Daylight Saving Time is a tradition that is practiced in several countries around the globe. Although, many people (and states) would love to see the tradition abolished altogether.
Wondering what to look out for when Daylight Savings Time strikes?
If you already suspect Daylight Savings Time isn't good for your health — or swear it's actually making you sick, you need to know — you're right.
Here's a list of health problems associated with Daylight Saving Time.
In general, heart attacks tend to happen most on a Monday for a variety of reasons. Work-related stress and disruption to a normal sleep routine are the most common complaints.
But a study presented at the 2014 American College of Cardiology in Washington revealed that that the risk for a heart attack increased by 25 percent on the Monday following the switch to Daylight Saving Time.
In 2008, a Swedish study concluded that an increased risk of heart attacks could happen up to three weeks after Daylight Savings Time.
People who are at higher risk for a heart attack are the ones most affected by the time change — especially individuals who smoke.
2. You may feel more irritable.
Feeling tired and exhausted can make anyone miserable. For individuals who struggle with mental health disorders or depression, the disruption of sleep caused by the Daylight Saving Time change can be serious.
Daylight Saving Time can lead to an increase in restlessness and anxiety. Restlessness can create insomnia. Insomnia can reduce tolerance to stressful situations which can lead to social problems at work, home, and school. Some individuals may call out sick, and this increases worry about finances.
It can take weeks to adjust to a time change, and that lack of sleep can also disrupt feelings of well-being.
Individuals with diabetes particularly are at risk for gaining weight during Daylight Saving Time. The stress caused by change can create a pre-diabetic, insulin-resistant state, which leads to weight gain.
Hormonal changes also take place during Daylight Saving Time. These hormones can create certain sugar and carbohydrate cravings, which can lead to blood sugar spikes and weight gain.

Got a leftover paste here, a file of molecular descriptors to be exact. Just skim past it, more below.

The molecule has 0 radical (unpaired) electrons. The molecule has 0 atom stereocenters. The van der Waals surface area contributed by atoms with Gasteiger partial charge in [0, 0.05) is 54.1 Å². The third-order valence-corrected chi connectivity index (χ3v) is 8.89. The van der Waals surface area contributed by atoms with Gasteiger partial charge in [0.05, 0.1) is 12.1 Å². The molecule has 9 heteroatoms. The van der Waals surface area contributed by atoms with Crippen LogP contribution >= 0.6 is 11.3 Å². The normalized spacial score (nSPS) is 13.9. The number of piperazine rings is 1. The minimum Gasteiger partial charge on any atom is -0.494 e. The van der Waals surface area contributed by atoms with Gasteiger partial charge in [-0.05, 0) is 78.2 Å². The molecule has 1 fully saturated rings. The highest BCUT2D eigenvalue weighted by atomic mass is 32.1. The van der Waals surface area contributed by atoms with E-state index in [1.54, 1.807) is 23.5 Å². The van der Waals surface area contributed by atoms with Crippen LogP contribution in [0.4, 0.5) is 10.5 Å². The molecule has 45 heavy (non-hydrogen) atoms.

4. You just may feel apathetic.
Nearly everyone complains that they feel more tired after the clocks change for Daylight Saving Time.
For some, the disruption in sleep leads to problems in other sleep-related behaviors. Feeling tired can create a type of numbness in a person where life seems meaningless. For some, this can lead to thoughts of suicide.
According to a 2013 research study, "The impact of daylight saving time on sleep and related behaviours," incidence of insomnia, falling asleep while driving, drinking to relax to try to fall asleep, and even psychosis increases after Daylight Saving Time.
5. Your may experience "brain fog."
The switch to Daylight Saving Time has a significant impact on brain chemistry. The mind struggles to process change and create a sense of balance when it takes place. The extra energy can cause the mind to think it's hungry when it really needs more sleep.
This leads to a vicious cycle of anxiety and stress — preventing individuals from falling asleep.
The end result can be the that the body tries to cope by producing various hormones to help the body relax.
6. You may have trouble falling asleep.
Insomniacs especially dread the disruption of sleep when Daylight Saving Time hits. March is the month when several weeks have passed since the holiday season. For those who struggle with recurrent bouts of insomnia, or other sleep disorders, the time change is a real problem.
Insomnia is triggered by changes, and for individuals who don't fall asleep with ease, Daylight Saving Time is an unwelcome tradition.
When an insomniac can't have full control of their work or school schedules, the week's following the change creates havoc, once again.
This equals difficulty falling asleep fast.